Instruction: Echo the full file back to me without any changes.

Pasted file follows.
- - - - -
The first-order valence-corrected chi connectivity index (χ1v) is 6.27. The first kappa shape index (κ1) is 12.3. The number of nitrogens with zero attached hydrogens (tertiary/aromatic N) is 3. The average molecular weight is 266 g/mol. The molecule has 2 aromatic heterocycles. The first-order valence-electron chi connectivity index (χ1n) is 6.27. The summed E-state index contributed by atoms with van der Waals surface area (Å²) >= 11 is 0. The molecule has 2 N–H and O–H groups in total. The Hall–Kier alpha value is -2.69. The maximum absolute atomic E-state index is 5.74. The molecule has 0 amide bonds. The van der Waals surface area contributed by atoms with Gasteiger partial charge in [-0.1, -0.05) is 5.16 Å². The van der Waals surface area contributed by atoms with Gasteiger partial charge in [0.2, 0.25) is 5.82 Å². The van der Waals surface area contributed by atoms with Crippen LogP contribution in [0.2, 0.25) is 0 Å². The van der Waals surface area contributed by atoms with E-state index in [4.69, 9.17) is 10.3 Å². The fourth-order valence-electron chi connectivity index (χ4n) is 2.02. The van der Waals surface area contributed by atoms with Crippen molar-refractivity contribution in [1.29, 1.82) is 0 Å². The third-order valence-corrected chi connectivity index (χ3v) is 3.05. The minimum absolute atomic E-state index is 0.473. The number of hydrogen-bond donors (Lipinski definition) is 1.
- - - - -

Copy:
The first-order valence-corrected chi connectivity index (χ1v) is 6.27. The first kappa shape index (κ1) is 12.3. The number of nitrogens with zero attached hydrogens (tertiary/aromatic N) is 3. The average molecular weight is 266 g/mol. The molecule has 2 aromatic heterocycles. The first-order valence-electron chi connectivity index (χ1n) is 6.27. The summed E-state index contributed by atoms with van der Waals surface area (Å²) >= 11 is 0. The molecule has 2 N–H and O–H groups in total. The Hall–Kier alpha value is -2.69. The maximum absolute atomic E-state index is 5.74. The molecule has 0 amide bonds. The van der Waals surface area contributed by atoms with Gasteiger partial charge in [-0.1, -0.05) is 5.16 Å². The van der Waals surface area contributed by atoms with Gasteiger partial charge in [0.2, 0.25) is 5.82 Å². The van der Waals surface area contributed by atoms with Crippen LogP contribution in [0.2, 0.25) is 0 Å². The van der Waals surface area contributed by atoms with E-state index in [4.69, 9.17) is 10.3 Å². The fourth-order valence-electron chi connectivity index (χ4n) is 2.02. The van der Waals surface area contributed by atoms with Crippen molar-refractivity contribution in [1.29, 1.82) is 0 Å². The third-order valence-corrected chi connectivity index (χ3v) is 3.05. The minimum absolute atomic E-state index is 0.473. The number of hydrogen-bond donors (Lipinski definition) is 1.